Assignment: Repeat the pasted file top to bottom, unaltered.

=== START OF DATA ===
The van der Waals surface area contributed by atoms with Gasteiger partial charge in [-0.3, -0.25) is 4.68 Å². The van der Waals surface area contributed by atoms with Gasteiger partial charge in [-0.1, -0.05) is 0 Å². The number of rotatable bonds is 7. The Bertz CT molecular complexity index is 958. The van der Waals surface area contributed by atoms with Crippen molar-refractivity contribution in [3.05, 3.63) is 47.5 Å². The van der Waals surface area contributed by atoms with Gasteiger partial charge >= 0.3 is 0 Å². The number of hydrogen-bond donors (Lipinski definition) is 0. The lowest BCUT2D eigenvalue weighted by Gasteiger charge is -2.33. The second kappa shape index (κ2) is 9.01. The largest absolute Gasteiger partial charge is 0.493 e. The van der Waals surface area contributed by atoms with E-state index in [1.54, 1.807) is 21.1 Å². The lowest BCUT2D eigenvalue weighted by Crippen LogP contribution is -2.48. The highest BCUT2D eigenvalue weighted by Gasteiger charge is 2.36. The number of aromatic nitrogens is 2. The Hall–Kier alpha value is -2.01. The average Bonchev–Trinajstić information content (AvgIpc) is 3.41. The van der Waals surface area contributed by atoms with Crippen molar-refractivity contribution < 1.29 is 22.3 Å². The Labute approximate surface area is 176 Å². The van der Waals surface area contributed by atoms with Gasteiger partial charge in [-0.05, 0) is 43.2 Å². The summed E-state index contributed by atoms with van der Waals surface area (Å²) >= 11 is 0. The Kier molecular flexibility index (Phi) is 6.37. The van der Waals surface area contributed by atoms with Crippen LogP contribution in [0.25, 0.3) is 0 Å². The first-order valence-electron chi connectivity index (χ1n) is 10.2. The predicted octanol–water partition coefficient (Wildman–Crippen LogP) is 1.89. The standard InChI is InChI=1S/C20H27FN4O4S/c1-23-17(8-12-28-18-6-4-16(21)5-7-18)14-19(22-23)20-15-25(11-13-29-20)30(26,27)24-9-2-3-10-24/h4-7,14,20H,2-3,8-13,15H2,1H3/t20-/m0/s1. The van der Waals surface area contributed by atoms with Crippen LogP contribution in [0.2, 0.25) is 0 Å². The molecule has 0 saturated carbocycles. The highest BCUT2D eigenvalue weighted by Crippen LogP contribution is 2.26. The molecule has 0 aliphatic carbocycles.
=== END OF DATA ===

The van der Waals surface area contributed by atoms with Gasteiger partial charge in [-0.3, -0.25) is 4.68 Å². The van der Waals surface area contributed by atoms with Gasteiger partial charge in [-0.1, -0.05) is 0 Å². The number of rotatable bonds is 7. The Bertz CT molecular complexity index is 958. The van der Waals surface area contributed by atoms with Crippen molar-refractivity contribution in [3.05, 3.63) is 47.5 Å². The van der Waals surface area contributed by atoms with Gasteiger partial charge >= 0.3 is 0 Å². The number of hydrogen-bond donors (Lipinski definition) is 0. The lowest BCUT2D eigenvalue weighted by Gasteiger charge is -2.33. The second kappa shape index (κ2) is 9.01. The largest absolute Gasteiger partial charge is 0.493 e. The van der Waals surface area contributed by atoms with E-state index in [1.54, 1.807) is 21.1 Å². The lowest BCUT2D eigenvalue weighted by Crippen LogP contribution is -2.48. The highest BCUT2D eigenvalue weighted by Gasteiger charge is 2.36. The number of aromatic nitrogens is 2. The Hall–Kier alpha value is -2.01. The average Bonchev–Trinajstić information content (AvgIpc) is 3.41. The van der Waals surface area contributed by atoms with Crippen molar-refractivity contribution < 1.29 is 22.3 Å². The Labute approximate surface area is 176 Å². The van der Waals surface area contributed by atoms with Gasteiger partial charge in [-0.05, 0) is 43.2 Å². The summed E-state index contributed by atoms with van der Waals surface area (Å²) >= 11 is 0. The Kier molecular flexibility index (Phi) is 6.37. The van der Waals surface area contributed by atoms with Crippen LogP contribution in [0.25, 0.3) is 0 Å². The first-order valence-electron chi connectivity index (χ1n) is 10.2. The predicted octanol–water partition coefficient (Wildman–Crippen LogP) is 1.89. The standard InChI is InChI=1S/C20H27FN4O4S/c1-23-17(8-12-28-18-6-4-16(21)5-7-18)14-19(22-23)20-15-25(11-13-29-20)30(26,27)24-9-2-3-10-24/h4-7,14,20H,2-3,8-13,15H2,1H3/t20-/m0/s1. The van der Waals surface area contributed by atoms with Crippen LogP contribution in [0.2, 0.25) is 0 Å². The molecule has 0 saturated carbocycles. The highest BCUT2D eigenvalue weighted by Crippen LogP contribution is 2.26. The molecule has 0 aliphatic carbocycles.